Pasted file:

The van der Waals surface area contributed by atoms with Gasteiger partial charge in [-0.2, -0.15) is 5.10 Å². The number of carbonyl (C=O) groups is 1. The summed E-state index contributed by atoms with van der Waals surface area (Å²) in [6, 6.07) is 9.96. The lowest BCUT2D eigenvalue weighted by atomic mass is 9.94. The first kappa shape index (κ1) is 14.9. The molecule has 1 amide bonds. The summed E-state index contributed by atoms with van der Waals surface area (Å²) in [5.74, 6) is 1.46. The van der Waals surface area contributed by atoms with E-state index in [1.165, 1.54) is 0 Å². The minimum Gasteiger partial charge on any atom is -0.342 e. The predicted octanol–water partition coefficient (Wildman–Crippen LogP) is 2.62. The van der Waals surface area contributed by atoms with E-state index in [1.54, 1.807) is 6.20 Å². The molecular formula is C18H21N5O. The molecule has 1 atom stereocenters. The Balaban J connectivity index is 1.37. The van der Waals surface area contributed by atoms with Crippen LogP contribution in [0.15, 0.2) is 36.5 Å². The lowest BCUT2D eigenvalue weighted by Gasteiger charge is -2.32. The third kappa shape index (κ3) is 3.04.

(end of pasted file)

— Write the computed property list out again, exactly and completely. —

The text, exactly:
The van der Waals surface area contributed by atoms with Gasteiger partial charge in [-0.2, -0.15) is 5.10 Å². The number of carbonyl (C=O) groups is 1. The summed E-state index contributed by atoms with van der Waals surface area (Å²) in [6, 6.07) is 9.96. The lowest BCUT2D eigenvalue weighted by atomic mass is 9.94. The first kappa shape index (κ1) is 14.9. The molecule has 1 amide bonds. The summed E-state index contributed by atoms with van der Waals surface area (Å²) in [5.74, 6) is 1.46. The van der Waals surface area contributed by atoms with E-state index in [1.165, 1.54) is 0 Å². The minimum Gasteiger partial charge on any atom is -0.342 e. The predicted octanol–water partition coefficient (Wildman–Crippen LogP) is 2.62. The van der Waals surface area contributed by atoms with E-state index in [1.54, 1.807) is 6.20 Å². The molecular formula is C18H21N5O. The molecule has 1 atom stereocenters. The Balaban J connectivity index is 1.37. The van der Waals surface area contributed by atoms with Crippen LogP contribution in [0.15, 0.2) is 36.5 Å². The lowest BCUT2D eigenvalue weighted by Gasteiger charge is -2.32. The third kappa shape index (κ3) is 3.04.